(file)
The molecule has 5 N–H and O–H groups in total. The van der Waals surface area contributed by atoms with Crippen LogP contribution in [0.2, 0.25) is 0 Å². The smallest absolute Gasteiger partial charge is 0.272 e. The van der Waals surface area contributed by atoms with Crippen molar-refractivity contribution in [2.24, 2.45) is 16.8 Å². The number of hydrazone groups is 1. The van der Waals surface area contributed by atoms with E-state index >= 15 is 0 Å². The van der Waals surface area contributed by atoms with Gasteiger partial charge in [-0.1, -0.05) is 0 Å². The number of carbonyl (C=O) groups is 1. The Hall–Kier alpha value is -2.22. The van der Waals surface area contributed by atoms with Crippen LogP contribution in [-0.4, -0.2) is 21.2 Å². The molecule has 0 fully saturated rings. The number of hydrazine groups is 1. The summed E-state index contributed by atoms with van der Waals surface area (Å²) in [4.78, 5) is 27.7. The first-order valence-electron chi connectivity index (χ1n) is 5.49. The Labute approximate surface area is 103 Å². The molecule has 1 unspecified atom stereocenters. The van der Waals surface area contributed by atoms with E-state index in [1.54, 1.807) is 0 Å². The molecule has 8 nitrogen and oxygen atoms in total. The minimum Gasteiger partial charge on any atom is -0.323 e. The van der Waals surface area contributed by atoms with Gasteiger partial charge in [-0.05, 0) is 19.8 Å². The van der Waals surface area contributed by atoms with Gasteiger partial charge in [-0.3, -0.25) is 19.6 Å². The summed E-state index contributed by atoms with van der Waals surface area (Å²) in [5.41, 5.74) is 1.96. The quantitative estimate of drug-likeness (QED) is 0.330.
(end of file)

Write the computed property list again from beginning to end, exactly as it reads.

The molecule has 5 N–H and O–H groups in total. The van der Waals surface area contributed by atoms with Crippen LogP contribution in [0.2, 0.25) is 0 Å². The smallest absolute Gasteiger partial charge is 0.272 e. The van der Waals surface area contributed by atoms with Crippen molar-refractivity contribution in [2.24, 2.45) is 16.8 Å². The number of hydrazone groups is 1. The van der Waals surface area contributed by atoms with E-state index >= 15 is 0 Å². The van der Waals surface area contributed by atoms with Gasteiger partial charge in [-0.1, -0.05) is 0 Å². The number of carbonyl (C=O) groups is 1. The Hall–Kier alpha value is -2.22. The van der Waals surface area contributed by atoms with Crippen LogP contribution in [-0.4, -0.2) is 21.2 Å². The molecule has 0 fully saturated rings. The number of hydrazine groups is 1. The summed E-state index contributed by atoms with van der Waals surface area (Å²) in [4.78, 5) is 27.7. The first-order valence-electron chi connectivity index (χ1n) is 5.49. The Labute approximate surface area is 103 Å². The molecule has 1 unspecified atom stereocenters. The van der Waals surface area contributed by atoms with E-state index in [1.54, 1.807) is 0 Å². The molecule has 8 nitrogen and oxygen atoms in total. The minimum Gasteiger partial charge on any atom is -0.323 e. The van der Waals surface area contributed by atoms with Gasteiger partial charge in [-0.05, 0) is 19.8 Å². The van der Waals surface area contributed by atoms with Gasteiger partial charge in [-0.3, -0.25) is 19.6 Å². The summed E-state index contributed by atoms with van der Waals surface area (Å²) in [5.41, 5.74) is 1.96. The quantitative estimate of drug-likeness (QED) is 0.330.